A dollar a day for one year.
That’s what the Davis Schools Foundation is asking Davis residents to give to support local K-12 education. Its leaders are hoping to raise enough money to compensate for a $4.25 million cut in the Davis Joint Unified School District’s (DJUSD) budget for 2008-2009.
School district trustees are grappling with how to deal with the nearly 6 percent reduction in the budget. They have already voted to shut down Valley Oak Elementary School and are considering closing Emerson Junior High School. They have also notified 112 teachers and administrators that they could lose their jobs.
If we received a dollar a day for every child currently enrolled in DJUSD, that would equate to $3.08 million, said Janet Berry, President of the Davis Schools Foundation, at the Mar. 6 school board meeting. However, since we know that not all parents will be able to give at this level, we will be reaching beyond parents to the community at large.
Berry said the foundation, which is a nonprofit volunteer group, has been receiving a very positive response from the community. According to its website, the foundation had raised $138,293 as of Mar. 19.
Some community members, such as Harper Junior High School teacher Cliff Dimon, are calling for Davis residents to donate all or part of their federal tax rebates to the foundation.
It just so happens that many of us will be receiving money from our federal government designed for ‘economic stimulus,’ Dimon wrote in an open letter to the community. We can use this to financially ‘stimulate our schools.’
DJUSD trustee Tim Taylor said he was not surprised at the public effort to help the district.
This community has a long history of supporting its children and its schools, he said in an e-mail interview. Anything else would have been a surprise. [The foundation members are] dedicated, determined and have proven over the last two to three years to be very good at what they do.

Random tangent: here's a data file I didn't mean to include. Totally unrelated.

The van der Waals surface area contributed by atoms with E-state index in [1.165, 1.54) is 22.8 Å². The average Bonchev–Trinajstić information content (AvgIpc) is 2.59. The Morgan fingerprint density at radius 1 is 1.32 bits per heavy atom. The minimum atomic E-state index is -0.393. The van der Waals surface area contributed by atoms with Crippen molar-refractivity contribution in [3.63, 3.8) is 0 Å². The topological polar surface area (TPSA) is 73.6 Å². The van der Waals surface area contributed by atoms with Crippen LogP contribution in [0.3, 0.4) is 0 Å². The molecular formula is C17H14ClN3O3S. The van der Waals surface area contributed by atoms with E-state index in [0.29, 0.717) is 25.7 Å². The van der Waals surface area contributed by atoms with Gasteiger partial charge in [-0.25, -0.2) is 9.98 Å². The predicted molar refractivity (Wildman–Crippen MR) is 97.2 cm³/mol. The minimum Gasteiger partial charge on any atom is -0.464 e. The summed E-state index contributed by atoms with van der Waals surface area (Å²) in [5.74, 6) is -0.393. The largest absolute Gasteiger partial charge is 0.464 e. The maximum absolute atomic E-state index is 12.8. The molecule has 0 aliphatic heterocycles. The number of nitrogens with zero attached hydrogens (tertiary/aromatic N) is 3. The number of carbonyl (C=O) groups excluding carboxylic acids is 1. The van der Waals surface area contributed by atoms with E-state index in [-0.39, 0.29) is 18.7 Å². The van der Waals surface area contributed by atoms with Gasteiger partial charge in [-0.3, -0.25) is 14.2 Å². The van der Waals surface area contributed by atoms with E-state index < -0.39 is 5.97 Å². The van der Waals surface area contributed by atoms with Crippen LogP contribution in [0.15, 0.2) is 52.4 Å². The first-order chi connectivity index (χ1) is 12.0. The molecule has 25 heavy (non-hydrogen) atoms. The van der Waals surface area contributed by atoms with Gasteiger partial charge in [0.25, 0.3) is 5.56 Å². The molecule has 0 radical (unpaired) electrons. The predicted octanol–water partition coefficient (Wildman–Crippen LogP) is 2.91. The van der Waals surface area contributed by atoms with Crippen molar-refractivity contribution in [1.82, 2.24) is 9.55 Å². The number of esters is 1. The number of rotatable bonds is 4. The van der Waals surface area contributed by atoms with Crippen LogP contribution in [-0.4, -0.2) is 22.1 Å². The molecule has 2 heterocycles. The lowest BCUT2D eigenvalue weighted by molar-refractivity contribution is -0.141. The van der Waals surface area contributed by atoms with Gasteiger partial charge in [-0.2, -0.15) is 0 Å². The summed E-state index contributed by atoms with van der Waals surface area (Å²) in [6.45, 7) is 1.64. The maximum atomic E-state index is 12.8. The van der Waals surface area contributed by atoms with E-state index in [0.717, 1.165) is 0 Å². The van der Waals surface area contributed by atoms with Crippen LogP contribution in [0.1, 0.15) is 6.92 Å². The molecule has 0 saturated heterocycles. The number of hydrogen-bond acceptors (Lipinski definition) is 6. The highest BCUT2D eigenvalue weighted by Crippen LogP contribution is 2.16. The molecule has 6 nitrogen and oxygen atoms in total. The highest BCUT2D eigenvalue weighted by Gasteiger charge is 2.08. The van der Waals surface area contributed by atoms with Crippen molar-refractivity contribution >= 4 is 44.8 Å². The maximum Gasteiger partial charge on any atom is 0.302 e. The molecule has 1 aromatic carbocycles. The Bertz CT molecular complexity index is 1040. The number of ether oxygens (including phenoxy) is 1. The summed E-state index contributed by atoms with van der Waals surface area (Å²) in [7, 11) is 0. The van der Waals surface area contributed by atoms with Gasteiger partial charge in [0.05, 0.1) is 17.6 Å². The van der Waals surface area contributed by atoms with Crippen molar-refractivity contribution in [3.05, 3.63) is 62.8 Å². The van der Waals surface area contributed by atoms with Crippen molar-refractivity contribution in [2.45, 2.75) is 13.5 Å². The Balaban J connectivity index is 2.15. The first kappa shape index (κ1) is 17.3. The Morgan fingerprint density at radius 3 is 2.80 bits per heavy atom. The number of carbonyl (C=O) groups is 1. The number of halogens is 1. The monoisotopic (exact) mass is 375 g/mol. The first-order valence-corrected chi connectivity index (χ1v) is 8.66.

City Councilmember Don Saylor presented the Davis Schools Foundation with his $365 personal check and Mayor Pro Tempore Ruth Asmundson’s $365 personal check at the Mar. 6 school board meeting.
With Governor Arnold Schwarzenegger’s proposed $4.8 billion cut in state funding for public education, Davis isn’t the only school district facing a budget crisis.
The Elk Grove Unified School District, located just south of Sacramento, faces a $25 million budget shortfall. Trustees there notified 388 teachers earlier this month that they may lose their jobs, according to the Elk Grove Citizen.
Statewide, more than 20,000 teachers have been issued notices of potential layoff, according to a news release from the California Department of Education.
‘Unscathed’ districts are now the exception, Taylor said.
The decrease in funds available to the district is not just because of state budget cuts, said DJUSD trustee Gina Daleiden in an e-mail interview. The district has been facing declining enrollment for several years, which means a corresponding drop in attendance-based funding, she said.
At some point, we must reconcile our system to this reality, and that may mean changes in facilities and configurations, she said.
Last November, Davis voters passed Measure Q, a parcel tax that generates about $3.5 million per year for the school district. In a letter from the Yolo County Board of Education, associate superintendent Linda Legnitto said the situation in Davis would be worse without this.
If DJUSD was an average district without the benefit of the parcel tax, you would be cutting $8 million at this time, Legnitto wrote.
The district must adopt a budget by June 30.
JEREMY OGUL can be reached at email@example.com.